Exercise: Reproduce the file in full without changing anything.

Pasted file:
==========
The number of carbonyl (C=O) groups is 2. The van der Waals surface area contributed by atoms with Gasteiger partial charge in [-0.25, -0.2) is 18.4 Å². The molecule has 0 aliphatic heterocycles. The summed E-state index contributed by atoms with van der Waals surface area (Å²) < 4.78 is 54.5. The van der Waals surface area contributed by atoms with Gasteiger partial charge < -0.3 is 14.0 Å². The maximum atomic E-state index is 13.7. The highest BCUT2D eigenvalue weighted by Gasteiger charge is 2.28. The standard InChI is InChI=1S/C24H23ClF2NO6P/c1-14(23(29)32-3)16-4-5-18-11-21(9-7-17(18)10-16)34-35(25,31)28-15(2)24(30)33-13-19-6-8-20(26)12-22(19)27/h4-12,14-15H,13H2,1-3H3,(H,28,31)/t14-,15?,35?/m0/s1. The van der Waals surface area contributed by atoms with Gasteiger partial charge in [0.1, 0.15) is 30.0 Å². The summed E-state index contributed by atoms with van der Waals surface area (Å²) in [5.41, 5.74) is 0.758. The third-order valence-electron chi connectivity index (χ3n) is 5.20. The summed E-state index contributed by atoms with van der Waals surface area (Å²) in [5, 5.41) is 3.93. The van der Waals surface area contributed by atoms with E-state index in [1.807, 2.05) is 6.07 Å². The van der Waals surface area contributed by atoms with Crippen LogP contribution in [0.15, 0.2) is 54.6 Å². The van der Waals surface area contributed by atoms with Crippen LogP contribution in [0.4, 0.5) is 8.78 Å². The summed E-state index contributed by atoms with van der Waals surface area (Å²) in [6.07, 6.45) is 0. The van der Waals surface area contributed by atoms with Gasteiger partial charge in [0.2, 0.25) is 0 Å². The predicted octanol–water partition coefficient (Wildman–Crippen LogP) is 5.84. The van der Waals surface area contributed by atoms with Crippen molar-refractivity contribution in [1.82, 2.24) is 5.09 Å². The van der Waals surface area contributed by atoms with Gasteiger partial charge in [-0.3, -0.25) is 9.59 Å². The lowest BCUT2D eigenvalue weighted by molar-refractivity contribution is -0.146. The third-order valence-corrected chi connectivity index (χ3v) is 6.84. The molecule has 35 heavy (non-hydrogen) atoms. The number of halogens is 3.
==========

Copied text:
The number of carbonyl (C=O) groups is 2. The van der Waals surface area contributed by atoms with Gasteiger partial charge in [-0.25, -0.2) is 18.4 Å². The molecule has 0 aliphatic heterocycles. The summed E-state index contributed by atoms with van der Waals surface area (Å²) < 4.78 is 54.5. The van der Waals surface area contributed by atoms with Gasteiger partial charge < -0.3 is 14.0 Å². The maximum atomic E-state index is 13.7. The highest BCUT2D eigenvalue weighted by Gasteiger charge is 2.28. The standard InChI is InChI=1S/C24H23ClF2NO6P/c1-14(23(29)32-3)16-4-5-18-11-21(9-7-17(18)10-16)34-35(25,31)28-15(2)24(30)33-13-19-6-8-20(26)12-22(19)27/h4-12,14-15H,13H2,1-3H3,(H,28,31)/t14-,15?,35?/m0/s1. The van der Waals surface area contributed by atoms with Gasteiger partial charge in [0.1, 0.15) is 30.0 Å². The summed E-state index contributed by atoms with van der Waals surface area (Å²) in [5.41, 5.74) is 0.758. The third-order valence-electron chi connectivity index (χ3n) is 5.20. The summed E-state index contributed by atoms with van der Waals surface area (Å²) in [5, 5.41) is 3.93. The van der Waals surface area contributed by atoms with E-state index in [1.807, 2.05) is 6.07 Å². The van der Waals surface area contributed by atoms with Crippen LogP contribution in [0.15, 0.2) is 54.6 Å². The van der Waals surface area contributed by atoms with Crippen LogP contribution in [0.4, 0.5) is 8.78 Å². The summed E-state index contributed by atoms with van der Waals surface area (Å²) in [6.07, 6.45) is 0. The van der Waals surface area contributed by atoms with Gasteiger partial charge in [0.2, 0.25) is 0 Å². The predicted octanol–water partition coefficient (Wildman–Crippen LogP) is 5.84. The van der Waals surface area contributed by atoms with Crippen molar-refractivity contribution in [1.82, 2.24) is 5.09 Å². The van der Waals surface area contributed by atoms with Gasteiger partial charge in [-0.3, -0.25) is 9.59 Å². The lowest BCUT2D eigenvalue weighted by molar-refractivity contribution is -0.146. The third-order valence-corrected chi connectivity index (χ3v) is 6.84. The molecule has 35 heavy (non-hydrogen) atoms. The number of halogens is 3.